Southeast Native leaders continue pushing to keep Saxman’s status as a subsistence community.
Alaska’s Federal Subsistence Board removed the status about six years ago, saying the town of about 500 was too closely linked to the city of Ketchikan, which is not a subsistence community. That could reduce fish and deer bag limits in times of scarce resources.
The board has since agreed to continue subsistence status while the issue is reconsidered.
Tlingit-Haida Central Council President Ed Thomas testified in support of Saxman during the recent subsistence board meeting in Juneau.
“People in Saxman have relied on subsistence resources since the beginning of time. And the road connecting them to Ketchikan really does not take away that dependence,” Thomas said.
Bert Adams, chairman of the Southeast Alaska Subsistence Regional Advisory Council, also stated his group’s support.
The board has taken up the issue during the past year. Peter Probasco, of the federal Office of Subsistence Management, said a decision will be made within two years.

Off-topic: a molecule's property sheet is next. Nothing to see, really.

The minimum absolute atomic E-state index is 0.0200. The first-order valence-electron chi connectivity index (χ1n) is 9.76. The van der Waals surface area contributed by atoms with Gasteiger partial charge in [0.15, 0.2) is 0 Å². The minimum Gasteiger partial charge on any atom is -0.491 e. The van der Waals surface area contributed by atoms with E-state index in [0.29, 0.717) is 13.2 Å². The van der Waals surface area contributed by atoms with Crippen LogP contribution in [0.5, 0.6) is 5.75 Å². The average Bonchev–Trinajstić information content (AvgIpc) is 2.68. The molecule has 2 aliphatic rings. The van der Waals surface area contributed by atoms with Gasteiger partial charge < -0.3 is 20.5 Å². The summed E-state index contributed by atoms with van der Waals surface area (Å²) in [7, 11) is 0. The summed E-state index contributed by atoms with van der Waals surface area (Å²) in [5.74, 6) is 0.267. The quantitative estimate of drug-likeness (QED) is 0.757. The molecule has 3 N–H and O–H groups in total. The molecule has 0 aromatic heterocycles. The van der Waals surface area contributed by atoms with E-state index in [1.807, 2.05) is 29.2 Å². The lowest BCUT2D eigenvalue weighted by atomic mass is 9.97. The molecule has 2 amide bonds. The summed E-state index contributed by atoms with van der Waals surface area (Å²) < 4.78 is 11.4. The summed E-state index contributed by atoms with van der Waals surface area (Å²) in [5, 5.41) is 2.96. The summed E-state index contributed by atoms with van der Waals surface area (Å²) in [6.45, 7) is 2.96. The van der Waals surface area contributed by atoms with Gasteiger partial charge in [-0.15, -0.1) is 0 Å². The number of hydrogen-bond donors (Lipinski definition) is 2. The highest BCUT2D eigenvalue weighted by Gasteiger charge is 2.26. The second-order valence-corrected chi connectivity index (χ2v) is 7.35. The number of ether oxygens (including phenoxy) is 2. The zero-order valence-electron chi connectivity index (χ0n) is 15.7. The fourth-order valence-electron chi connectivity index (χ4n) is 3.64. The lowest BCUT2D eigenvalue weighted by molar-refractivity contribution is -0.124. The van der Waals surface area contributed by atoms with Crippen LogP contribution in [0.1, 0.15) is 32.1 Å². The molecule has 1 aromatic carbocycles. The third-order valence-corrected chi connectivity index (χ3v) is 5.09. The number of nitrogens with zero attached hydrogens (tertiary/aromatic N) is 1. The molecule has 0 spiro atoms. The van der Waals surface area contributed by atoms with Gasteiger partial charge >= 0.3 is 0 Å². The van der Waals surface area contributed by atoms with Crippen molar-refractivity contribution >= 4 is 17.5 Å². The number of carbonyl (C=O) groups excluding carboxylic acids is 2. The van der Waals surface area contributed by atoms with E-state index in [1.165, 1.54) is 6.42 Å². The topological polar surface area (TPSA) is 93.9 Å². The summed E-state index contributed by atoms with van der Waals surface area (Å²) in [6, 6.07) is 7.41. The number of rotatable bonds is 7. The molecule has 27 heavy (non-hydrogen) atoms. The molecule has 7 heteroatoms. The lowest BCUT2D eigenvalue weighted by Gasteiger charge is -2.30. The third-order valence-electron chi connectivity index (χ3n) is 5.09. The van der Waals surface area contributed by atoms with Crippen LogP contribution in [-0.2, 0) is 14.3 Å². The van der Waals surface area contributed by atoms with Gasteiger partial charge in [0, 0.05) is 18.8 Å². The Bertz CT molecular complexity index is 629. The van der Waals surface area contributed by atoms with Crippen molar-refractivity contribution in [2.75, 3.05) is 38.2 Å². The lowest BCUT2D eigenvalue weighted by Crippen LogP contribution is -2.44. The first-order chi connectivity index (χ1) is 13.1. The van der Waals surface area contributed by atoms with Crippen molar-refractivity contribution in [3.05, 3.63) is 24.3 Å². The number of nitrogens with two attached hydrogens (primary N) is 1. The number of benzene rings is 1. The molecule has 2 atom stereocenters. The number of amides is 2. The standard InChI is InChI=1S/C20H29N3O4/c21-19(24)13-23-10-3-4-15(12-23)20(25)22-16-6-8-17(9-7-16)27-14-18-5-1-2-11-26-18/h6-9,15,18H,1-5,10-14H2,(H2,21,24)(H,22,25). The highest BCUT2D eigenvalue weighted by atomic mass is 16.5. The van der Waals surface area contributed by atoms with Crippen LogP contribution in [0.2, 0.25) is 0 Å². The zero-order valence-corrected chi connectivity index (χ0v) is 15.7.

The central council’s Thomas urged the board to side with Saxman.
“I hope that as you deliberate about that kind of issue and the importance of subsistence to a rural community, keep in mind that in the true sense of the term, Saxman is rural,” Thomas said. “I think that it’s important for people in that community to get a fair judgment on the need for subsistence based on the merit of subsistence, as opposed to whether or not they get along with people in Ketchikan.”
Several other communities are in a similar situation. Federal officials said a decision on Saxman could apply to other parts of Alaska.